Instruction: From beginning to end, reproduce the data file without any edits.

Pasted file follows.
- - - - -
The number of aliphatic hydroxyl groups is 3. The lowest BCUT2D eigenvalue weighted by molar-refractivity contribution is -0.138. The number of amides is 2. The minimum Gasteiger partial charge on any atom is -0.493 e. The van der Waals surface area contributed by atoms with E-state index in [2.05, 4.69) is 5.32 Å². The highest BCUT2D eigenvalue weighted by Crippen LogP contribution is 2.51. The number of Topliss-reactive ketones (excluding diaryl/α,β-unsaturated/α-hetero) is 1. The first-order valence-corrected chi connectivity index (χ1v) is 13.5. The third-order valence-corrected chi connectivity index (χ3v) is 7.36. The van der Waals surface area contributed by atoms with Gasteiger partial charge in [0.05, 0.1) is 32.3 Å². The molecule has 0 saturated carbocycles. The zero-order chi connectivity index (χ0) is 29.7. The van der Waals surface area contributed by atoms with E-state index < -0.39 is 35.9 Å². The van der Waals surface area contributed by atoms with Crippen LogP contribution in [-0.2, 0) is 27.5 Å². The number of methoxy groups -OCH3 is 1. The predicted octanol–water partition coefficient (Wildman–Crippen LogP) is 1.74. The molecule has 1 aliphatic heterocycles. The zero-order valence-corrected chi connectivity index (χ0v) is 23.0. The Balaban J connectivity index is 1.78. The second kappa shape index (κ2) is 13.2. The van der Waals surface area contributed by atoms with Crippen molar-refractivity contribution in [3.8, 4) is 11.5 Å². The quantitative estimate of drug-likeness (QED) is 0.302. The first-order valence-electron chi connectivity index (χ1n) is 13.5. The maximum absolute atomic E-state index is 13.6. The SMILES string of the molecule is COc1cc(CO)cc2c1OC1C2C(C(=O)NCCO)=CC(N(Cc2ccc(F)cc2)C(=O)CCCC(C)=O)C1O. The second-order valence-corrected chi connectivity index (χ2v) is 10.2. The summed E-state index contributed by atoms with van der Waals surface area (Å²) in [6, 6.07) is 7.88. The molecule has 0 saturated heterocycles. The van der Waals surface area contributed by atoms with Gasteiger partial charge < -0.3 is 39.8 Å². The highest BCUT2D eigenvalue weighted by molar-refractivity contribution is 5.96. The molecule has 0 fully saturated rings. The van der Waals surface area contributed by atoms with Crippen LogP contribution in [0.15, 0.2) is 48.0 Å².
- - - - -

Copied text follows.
The number of aliphatic hydroxyl groups is 3. The lowest BCUT2D eigenvalue weighted by molar-refractivity contribution is -0.138. The number of amides is 2. The minimum Gasteiger partial charge on any atom is -0.493 e. The van der Waals surface area contributed by atoms with E-state index in [2.05, 4.69) is 5.32 Å². The highest BCUT2D eigenvalue weighted by Crippen LogP contribution is 2.51. The number of Topliss-reactive ketones (excluding diaryl/α,β-unsaturated/α-hetero) is 1. The first-order valence-corrected chi connectivity index (χ1v) is 13.5. The third-order valence-corrected chi connectivity index (χ3v) is 7.36. The van der Waals surface area contributed by atoms with Gasteiger partial charge in [0.05, 0.1) is 32.3 Å². The molecule has 0 saturated carbocycles. The zero-order chi connectivity index (χ0) is 29.7. The van der Waals surface area contributed by atoms with E-state index < -0.39 is 35.9 Å². The van der Waals surface area contributed by atoms with Crippen LogP contribution in [-0.2, 0) is 27.5 Å². The number of methoxy groups -OCH3 is 1. The predicted octanol–water partition coefficient (Wildman–Crippen LogP) is 1.74. The molecule has 1 aliphatic heterocycles. The zero-order valence-corrected chi connectivity index (χ0v) is 23.0. The Balaban J connectivity index is 1.78. The second kappa shape index (κ2) is 13.2. The van der Waals surface area contributed by atoms with Crippen molar-refractivity contribution in [3.8, 4) is 11.5 Å². The quantitative estimate of drug-likeness (QED) is 0.302. The first-order valence-electron chi connectivity index (χ1n) is 13.5. The maximum absolute atomic E-state index is 13.6. The SMILES string of the molecule is COc1cc(CO)cc2c1OC1C2C(C(=O)NCCO)=CC(N(Cc2ccc(F)cc2)C(=O)CCCC(C)=O)C1O. The second-order valence-corrected chi connectivity index (χ2v) is 10.2. The summed E-state index contributed by atoms with van der Waals surface area (Å²) in [6, 6.07) is 7.88. The molecule has 0 saturated heterocycles. The van der Waals surface area contributed by atoms with Gasteiger partial charge < -0.3 is 39.8 Å². The highest BCUT2D eigenvalue weighted by molar-refractivity contribution is 5.96. The molecule has 0 fully saturated rings. The van der Waals surface area contributed by atoms with Crippen LogP contribution in [0.15, 0.2) is 48.0 Å².